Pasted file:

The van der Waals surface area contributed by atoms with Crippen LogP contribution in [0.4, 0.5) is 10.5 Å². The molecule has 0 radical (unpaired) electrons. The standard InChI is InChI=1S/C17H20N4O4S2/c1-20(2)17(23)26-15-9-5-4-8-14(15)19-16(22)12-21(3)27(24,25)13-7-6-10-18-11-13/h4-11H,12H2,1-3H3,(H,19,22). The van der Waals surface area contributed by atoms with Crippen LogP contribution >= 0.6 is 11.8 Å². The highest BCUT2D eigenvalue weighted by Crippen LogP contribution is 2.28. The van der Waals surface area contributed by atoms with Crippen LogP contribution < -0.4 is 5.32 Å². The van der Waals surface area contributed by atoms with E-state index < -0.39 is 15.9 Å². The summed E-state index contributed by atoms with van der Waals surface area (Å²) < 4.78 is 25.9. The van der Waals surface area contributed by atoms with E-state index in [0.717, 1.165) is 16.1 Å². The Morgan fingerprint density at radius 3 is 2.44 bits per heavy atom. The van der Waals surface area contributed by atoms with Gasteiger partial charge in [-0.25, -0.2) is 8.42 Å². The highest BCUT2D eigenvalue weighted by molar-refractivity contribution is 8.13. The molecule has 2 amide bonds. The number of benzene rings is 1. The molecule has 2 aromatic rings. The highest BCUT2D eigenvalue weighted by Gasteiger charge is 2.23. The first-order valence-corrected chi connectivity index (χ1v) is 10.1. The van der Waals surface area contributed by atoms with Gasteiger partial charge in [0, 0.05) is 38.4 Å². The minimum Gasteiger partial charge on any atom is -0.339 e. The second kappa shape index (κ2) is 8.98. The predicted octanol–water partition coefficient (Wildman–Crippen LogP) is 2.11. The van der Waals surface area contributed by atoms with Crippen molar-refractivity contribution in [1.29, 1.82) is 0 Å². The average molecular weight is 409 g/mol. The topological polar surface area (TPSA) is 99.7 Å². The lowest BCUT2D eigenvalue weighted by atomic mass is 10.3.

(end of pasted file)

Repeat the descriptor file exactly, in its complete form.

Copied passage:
The van der Waals surface area contributed by atoms with Crippen LogP contribution in [0.4, 0.5) is 10.5 Å². The molecule has 0 radical (unpaired) electrons. The standard InChI is InChI=1S/C17H20N4O4S2/c1-20(2)17(23)26-15-9-5-4-8-14(15)19-16(22)12-21(3)27(24,25)13-7-6-10-18-11-13/h4-11H,12H2,1-3H3,(H,19,22). The van der Waals surface area contributed by atoms with Crippen LogP contribution >= 0.6 is 11.8 Å². The highest BCUT2D eigenvalue weighted by Crippen LogP contribution is 2.28. The van der Waals surface area contributed by atoms with Crippen LogP contribution < -0.4 is 5.32 Å². The van der Waals surface area contributed by atoms with E-state index < -0.39 is 15.9 Å². The summed E-state index contributed by atoms with van der Waals surface area (Å²) < 4.78 is 25.9. The van der Waals surface area contributed by atoms with E-state index in [0.717, 1.165) is 16.1 Å². The Morgan fingerprint density at radius 3 is 2.44 bits per heavy atom. The van der Waals surface area contributed by atoms with Gasteiger partial charge in [-0.25, -0.2) is 8.42 Å². The highest BCUT2D eigenvalue weighted by molar-refractivity contribution is 8.13. The molecule has 2 amide bonds. The number of benzene rings is 1. The molecule has 2 aromatic rings. The highest BCUT2D eigenvalue weighted by Gasteiger charge is 2.23. The first-order valence-corrected chi connectivity index (χ1v) is 10.1. The van der Waals surface area contributed by atoms with Gasteiger partial charge in [0, 0.05) is 38.4 Å². The minimum Gasteiger partial charge on any atom is -0.339 e. The second kappa shape index (κ2) is 8.98. The predicted octanol–water partition coefficient (Wildman–Crippen LogP) is 2.11. The van der Waals surface area contributed by atoms with Crippen molar-refractivity contribution in [1.29, 1.82) is 0 Å². The average molecular weight is 409 g/mol. The topological polar surface area (TPSA) is 99.7 Å². The lowest BCUT2D eigenvalue weighted by atomic mass is 10.3.